Despite the law’s expiration, Shaked ordered the Population and Immigration Authority to apply the law to family unification requests. Israeli non-profit organizations HaMoked, Association for Civil Rights in Israel, and Physicians for Human Rights-Israel, filed a joint petition to the Israeli Court of Administrative Affairs. The case made its way to the Supreme Court, which prompted the Interior Ministry to establish two temporary procedures. One of the procedures — HaMoked argues — simply “perpetuates the relevant provisions of the expired law, under a different name.”
More than just preventing the Palestinian right of return
HaMoked opposes the law, but Dani Shenhar, who heads HaMoked’s legal department, said that if it does pass, there are several amendments they are advocating to have attached to the bill in order to make it constitutional. These include: not applying the law to women over the age of 50, men over the age of 55, and minors; providing full government benefits to those given an entry permit; and giving permanent residency or citizenship to those applying on humanitarian grounds.
“When the law didn’t pass in July, many politicians said that it’s very important for keeping the demographics of Israel under control — not having Palestinians receive Israeli IDs,” Shenhar told MintPress. “This is the real concern of the state.”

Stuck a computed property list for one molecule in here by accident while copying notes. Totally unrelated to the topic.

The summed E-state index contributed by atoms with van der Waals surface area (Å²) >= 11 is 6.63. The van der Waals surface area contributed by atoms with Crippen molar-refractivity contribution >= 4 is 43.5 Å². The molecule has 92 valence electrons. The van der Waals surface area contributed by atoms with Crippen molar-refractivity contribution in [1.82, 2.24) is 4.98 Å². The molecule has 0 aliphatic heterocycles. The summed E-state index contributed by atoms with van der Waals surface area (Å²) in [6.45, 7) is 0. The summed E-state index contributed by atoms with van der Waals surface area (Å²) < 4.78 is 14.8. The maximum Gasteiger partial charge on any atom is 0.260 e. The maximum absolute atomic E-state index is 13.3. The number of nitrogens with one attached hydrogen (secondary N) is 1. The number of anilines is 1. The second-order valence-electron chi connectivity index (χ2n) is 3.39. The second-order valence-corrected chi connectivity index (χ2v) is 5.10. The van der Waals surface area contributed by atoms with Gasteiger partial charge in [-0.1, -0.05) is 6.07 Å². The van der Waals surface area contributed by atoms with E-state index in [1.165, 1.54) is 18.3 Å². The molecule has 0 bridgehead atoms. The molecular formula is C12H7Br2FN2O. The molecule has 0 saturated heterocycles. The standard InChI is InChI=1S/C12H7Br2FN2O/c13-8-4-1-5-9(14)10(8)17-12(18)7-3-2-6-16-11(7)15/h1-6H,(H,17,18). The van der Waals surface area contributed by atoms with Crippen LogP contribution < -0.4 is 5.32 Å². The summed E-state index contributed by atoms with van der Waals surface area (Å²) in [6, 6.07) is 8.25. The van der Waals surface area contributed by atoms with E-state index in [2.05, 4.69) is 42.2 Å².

Proponents of the law argue it’s necessary for security purposes, specifically claiming unified families are more likely to commit acts of terrorism. Shenhar explained, however, that Israel’s internal security service, the Shin Bet, said that from 2001 to 2016 only 104 individuals from families who obtained residency or citizenship through family reunification were involved in terrorist activity. From his perspective, these low numbers suggest there isn’t a security concern. “Security is an explanation used by the state because it’s easier for the court to give its green light to this law when there’s a security basis for it,” Shenhar said. “It’s more difficult to justify this kind of law on the basis of demographics or racial profiling.”
Even Minister of Interior Shaked suggested this law isn’t just for security purposes. In an interview with Israeli newspaper Yedioth Ahronoth, Shaked admitted the law is meant to prevent the “creeping [Palestinian] right of return.” “The law wants to reduce the motivation for immigration to Israel. Primarily for security reasons, and then also for demographic reasons,” Shaked said.